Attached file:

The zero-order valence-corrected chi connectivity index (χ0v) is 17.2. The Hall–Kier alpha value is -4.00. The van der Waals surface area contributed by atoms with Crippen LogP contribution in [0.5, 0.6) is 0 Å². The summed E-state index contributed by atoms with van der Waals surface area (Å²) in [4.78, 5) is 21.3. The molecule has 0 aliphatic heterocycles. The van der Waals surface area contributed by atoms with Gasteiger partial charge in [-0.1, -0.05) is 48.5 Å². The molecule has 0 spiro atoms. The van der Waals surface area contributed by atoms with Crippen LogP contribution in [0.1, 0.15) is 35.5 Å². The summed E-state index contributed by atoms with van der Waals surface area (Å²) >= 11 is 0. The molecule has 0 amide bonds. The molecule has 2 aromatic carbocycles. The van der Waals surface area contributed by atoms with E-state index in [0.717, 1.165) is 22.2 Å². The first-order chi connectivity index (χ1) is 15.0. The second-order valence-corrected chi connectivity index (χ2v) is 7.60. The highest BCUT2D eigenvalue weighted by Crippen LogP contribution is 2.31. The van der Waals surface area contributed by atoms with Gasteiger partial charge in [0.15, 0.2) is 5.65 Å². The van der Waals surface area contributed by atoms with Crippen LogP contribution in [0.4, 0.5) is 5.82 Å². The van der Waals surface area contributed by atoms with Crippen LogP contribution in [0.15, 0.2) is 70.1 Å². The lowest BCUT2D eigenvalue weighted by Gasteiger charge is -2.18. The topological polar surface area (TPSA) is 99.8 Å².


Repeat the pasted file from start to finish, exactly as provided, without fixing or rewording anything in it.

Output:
The zero-order valence-corrected chi connectivity index (χ0v) is 17.2. The Hall–Kier alpha value is -4.00. The van der Waals surface area contributed by atoms with Crippen LogP contribution in [0.5, 0.6) is 0 Å². The summed E-state index contributed by atoms with van der Waals surface area (Å²) in [4.78, 5) is 21.3. The molecule has 0 aliphatic heterocycles. The van der Waals surface area contributed by atoms with Gasteiger partial charge in [-0.1, -0.05) is 48.5 Å². The molecule has 0 spiro atoms. The van der Waals surface area contributed by atoms with Crippen LogP contribution in [0.1, 0.15) is 35.5 Å². The summed E-state index contributed by atoms with van der Waals surface area (Å²) >= 11 is 0. The molecule has 0 amide bonds. The molecule has 2 aromatic carbocycles. The van der Waals surface area contributed by atoms with E-state index in [0.717, 1.165) is 22.2 Å². The first-order chi connectivity index (χ1) is 15.0. The second-order valence-corrected chi connectivity index (χ2v) is 7.60. The highest BCUT2D eigenvalue weighted by Crippen LogP contribution is 2.31. The van der Waals surface area contributed by atoms with Gasteiger partial charge in [0.15, 0.2) is 5.65 Å². The van der Waals surface area contributed by atoms with Crippen LogP contribution in [0.4, 0.5) is 5.82 Å². The van der Waals surface area contributed by atoms with Crippen LogP contribution in [0.15, 0.2) is 70.1 Å². The lowest BCUT2D eigenvalue weighted by Gasteiger charge is -2.18. The topological polar surface area (TPSA) is 99.8 Å².